Patsy O'Connell Sherman:
How she has transformed the scene
Innovative thinking turns accident into opportunity
Many of today's most well-known inventions were simply mistakes made by scientists on an alternative quest. Such is the case with a household name created by 3M chemist Patsy Sherman: Scotchgard™.
Sherman was assigned to develop a rubber material that would resist deterioration from jet aircraft fuels. One day in 1953, a lab assistant spilled some of Sherman's chemicals on her new white canvas tennis shoes. Nothing worked to clean off the drops. While the rest of the shoe became dirty and stained, one spot remained clean. Sherman and fellow 3M chemist Samuel Smith saw an opportunity, and several years later, nailed down an application for that accidental spill — the development of a fluorochemical polymer that could repel oil and water from fabrics. This invention became known as Scotchgard™.
Eventually 3M would have about 40 products in the Scotchgard™ family, with Sherman holding 16 U.S. patents, sharing 13 of those with Smith. Another one of Sherman's patents is for the first "optical brightener" that let detergent makers brag their soap-washed clothes were "whiter than white."
Stubbornness leads to career in science
Sherman was born Patsy O'Connell on Sept. 15, 1930. In high school during the late 1940s, Sherman refused to accept the results of an aptitude test for girls that indicated her best career choice was "housewife." She wanted a career and didn't want to spend her time studying in college only to end up at home. She insisted she be allowed to take the test given to boys, which indicated she should be a dentist or scientist.
A career in science intrigued her. Sherman graduated in 1948 from Minneapolis North High School. In 1952, she became the first female to graduate with a B.S. in chemistry and mathematics from Gustavus Adolphus College in St. Peter, Minn. She took a "temporary" job at 3M, working on a contract to develop new fuel lines for jet aircraft using fluorochemicals. Women hired to do laboratory work in those days were considered temporary employees because it was assumed they'd get married, have children and leave. Sherman did marry (her husband, Hubert, died in 1996) and have children, but she ended up working her entire career for 3M, becoming manager of technical development and retiring in 1992. Sherman was the first woman inducted into 3M's prestigious Carlton Society in 1974, which honors the company's top scientists. She was named to the Minnesota Inventors Hall of Fame in 1989 and to the National Inventors Hall of Fame in 2001.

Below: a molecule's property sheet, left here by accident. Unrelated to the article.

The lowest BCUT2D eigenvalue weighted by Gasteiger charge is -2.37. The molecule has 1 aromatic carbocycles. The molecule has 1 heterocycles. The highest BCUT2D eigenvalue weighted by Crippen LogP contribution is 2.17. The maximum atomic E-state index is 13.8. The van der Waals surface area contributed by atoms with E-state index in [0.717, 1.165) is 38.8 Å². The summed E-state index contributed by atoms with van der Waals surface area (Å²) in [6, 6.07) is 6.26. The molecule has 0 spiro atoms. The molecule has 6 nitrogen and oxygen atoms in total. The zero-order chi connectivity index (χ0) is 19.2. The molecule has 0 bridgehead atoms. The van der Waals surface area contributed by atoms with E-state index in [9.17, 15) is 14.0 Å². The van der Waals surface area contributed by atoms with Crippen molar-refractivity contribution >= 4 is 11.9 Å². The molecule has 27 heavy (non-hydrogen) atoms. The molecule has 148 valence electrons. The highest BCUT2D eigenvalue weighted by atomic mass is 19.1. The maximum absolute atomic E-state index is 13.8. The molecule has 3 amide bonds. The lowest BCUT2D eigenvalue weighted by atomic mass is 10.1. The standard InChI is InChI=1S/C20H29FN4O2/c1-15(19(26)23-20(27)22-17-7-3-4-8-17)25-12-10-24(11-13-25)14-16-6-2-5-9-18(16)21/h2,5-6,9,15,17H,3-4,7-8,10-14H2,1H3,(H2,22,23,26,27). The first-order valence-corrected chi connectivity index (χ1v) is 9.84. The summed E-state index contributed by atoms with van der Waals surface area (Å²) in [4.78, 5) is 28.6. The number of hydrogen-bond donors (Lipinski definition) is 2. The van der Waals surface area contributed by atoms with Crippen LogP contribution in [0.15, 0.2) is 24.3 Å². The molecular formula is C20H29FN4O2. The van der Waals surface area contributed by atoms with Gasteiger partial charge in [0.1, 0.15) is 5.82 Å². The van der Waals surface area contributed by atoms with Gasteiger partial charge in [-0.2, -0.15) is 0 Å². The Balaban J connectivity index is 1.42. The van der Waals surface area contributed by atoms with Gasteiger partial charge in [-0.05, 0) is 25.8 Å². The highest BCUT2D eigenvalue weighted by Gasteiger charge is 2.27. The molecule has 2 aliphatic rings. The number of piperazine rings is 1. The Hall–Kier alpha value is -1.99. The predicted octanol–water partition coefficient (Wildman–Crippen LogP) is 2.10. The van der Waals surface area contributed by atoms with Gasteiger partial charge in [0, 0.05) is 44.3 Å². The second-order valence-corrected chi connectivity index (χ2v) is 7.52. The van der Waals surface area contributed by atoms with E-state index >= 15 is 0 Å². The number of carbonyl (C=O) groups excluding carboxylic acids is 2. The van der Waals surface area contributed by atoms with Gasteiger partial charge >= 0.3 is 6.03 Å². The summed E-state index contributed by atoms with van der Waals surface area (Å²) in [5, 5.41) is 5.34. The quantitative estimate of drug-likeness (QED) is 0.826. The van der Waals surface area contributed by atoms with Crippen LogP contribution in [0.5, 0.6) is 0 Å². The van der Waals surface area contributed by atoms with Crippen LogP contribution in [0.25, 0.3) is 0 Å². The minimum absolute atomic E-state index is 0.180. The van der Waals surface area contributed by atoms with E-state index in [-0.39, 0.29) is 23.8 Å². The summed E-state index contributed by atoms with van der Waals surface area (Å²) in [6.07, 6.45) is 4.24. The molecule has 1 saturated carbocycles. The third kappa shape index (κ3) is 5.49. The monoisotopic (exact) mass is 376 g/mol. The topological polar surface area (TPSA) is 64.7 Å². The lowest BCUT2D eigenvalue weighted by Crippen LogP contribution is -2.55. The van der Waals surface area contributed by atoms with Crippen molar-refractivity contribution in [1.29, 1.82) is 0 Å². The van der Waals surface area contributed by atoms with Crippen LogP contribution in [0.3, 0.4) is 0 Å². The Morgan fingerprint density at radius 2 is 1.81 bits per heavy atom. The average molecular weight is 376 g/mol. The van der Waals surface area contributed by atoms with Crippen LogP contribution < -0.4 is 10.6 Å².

Sherman received many other honors during her career.
- In 1975, she became a Distinguished Alumni Citation Recipient for Scientific Research.
- Sherman was a member of the American Chemical Society for over 50 years.
- The American Society for Engineering Education honored her with the Joseph M. Biedenbach Distinguished Service Award in 1991.
- She was one of 37 inventors asked to speak at the United States Patent and Trademark Offices 200th birthday celebration in 2002.
- Her invention of Scotchgard™ is considered one of the top 15 accidental inventions.
Sherman died on Feb. 11, 2008 at age 77. Her love of science lives on in both of her daughters, who also chose careers in science: Sharilyn is a 3M chemist and Wendy is a biologist who owns a precision optics company.
The area of fluorochemistry has received a lot of concern in the last two decades. In 2000, 3M announced it would phase out the use of perfluorochemicals (PFCs), formerly used in Scotchgard™ and other products. 3M still sells Scotchgard™ using a different formula.